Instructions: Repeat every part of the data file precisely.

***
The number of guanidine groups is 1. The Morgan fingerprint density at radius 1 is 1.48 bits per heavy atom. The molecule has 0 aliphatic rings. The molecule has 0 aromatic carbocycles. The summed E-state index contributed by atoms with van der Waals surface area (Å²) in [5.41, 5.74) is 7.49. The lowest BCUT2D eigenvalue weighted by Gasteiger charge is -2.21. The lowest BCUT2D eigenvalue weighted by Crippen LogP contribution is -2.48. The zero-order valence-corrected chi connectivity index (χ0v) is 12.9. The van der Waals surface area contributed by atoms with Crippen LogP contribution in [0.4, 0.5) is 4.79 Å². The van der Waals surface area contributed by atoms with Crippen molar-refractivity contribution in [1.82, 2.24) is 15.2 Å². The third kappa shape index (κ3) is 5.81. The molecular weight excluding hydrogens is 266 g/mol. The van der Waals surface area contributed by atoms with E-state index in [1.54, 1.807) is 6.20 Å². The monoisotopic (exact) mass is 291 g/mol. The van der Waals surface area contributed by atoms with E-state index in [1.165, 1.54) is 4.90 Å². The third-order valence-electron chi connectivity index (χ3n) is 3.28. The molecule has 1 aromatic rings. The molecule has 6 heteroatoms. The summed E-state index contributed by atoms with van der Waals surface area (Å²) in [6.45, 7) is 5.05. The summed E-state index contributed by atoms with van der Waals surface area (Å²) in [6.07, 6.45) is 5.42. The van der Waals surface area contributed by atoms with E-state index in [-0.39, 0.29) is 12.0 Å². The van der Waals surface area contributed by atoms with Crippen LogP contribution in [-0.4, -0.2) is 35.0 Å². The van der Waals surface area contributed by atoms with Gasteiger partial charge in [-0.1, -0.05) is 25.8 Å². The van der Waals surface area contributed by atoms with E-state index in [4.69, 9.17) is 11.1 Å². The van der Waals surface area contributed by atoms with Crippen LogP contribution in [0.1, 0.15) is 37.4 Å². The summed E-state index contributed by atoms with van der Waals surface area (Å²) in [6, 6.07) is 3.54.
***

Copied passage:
The number of guanidine groups is 1. The Morgan fingerprint density at radius 1 is 1.48 bits per heavy atom. The molecule has 0 aliphatic rings. The molecule has 0 aromatic carbocycles. The summed E-state index contributed by atoms with van der Waals surface area (Å²) in [5.41, 5.74) is 7.49. The lowest BCUT2D eigenvalue weighted by Gasteiger charge is -2.21. The lowest BCUT2D eigenvalue weighted by Crippen LogP contribution is -2.48. The zero-order valence-corrected chi connectivity index (χ0v) is 12.9. The van der Waals surface area contributed by atoms with Crippen LogP contribution in [0.4, 0.5) is 4.79 Å². The van der Waals surface area contributed by atoms with Crippen molar-refractivity contribution in [1.82, 2.24) is 15.2 Å². The third kappa shape index (κ3) is 5.81. The molecular weight excluding hydrogens is 266 g/mol. The van der Waals surface area contributed by atoms with E-state index in [1.54, 1.807) is 6.20 Å². The monoisotopic (exact) mass is 291 g/mol. The van der Waals surface area contributed by atoms with E-state index in [1.165, 1.54) is 4.90 Å². The third-order valence-electron chi connectivity index (χ3n) is 3.28. The molecule has 1 aromatic rings. The molecule has 6 heteroatoms. The summed E-state index contributed by atoms with van der Waals surface area (Å²) in [6.45, 7) is 5.05. The summed E-state index contributed by atoms with van der Waals surface area (Å²) in [6.07, 6.45) is 5.42. The van der Waals surface area contributed by atoms with E-state index in [-0.39, 0.29) is 12.0 Å². The van der Waals surface area contributed by atoms with Crippen LogP contribution in [-0.4, -0.2) is 35.0 Å². The van der Waals surface area contributed by atoms with Gasteiger partial charge in [-0.1, -0.05) is 25.8 Å². The van der Waals surface area contributed by atoms with E-state index in [4.69, 9.17) is 11.1 Å². The van der Waals surface area contributed by atoms with Crippen LogP contribution in [0.1, 0.15) is 37.4 Å². The summed E-state index contributed by atoms with van der Waals surface area (Å²) in [6, 6.07) is 3.54.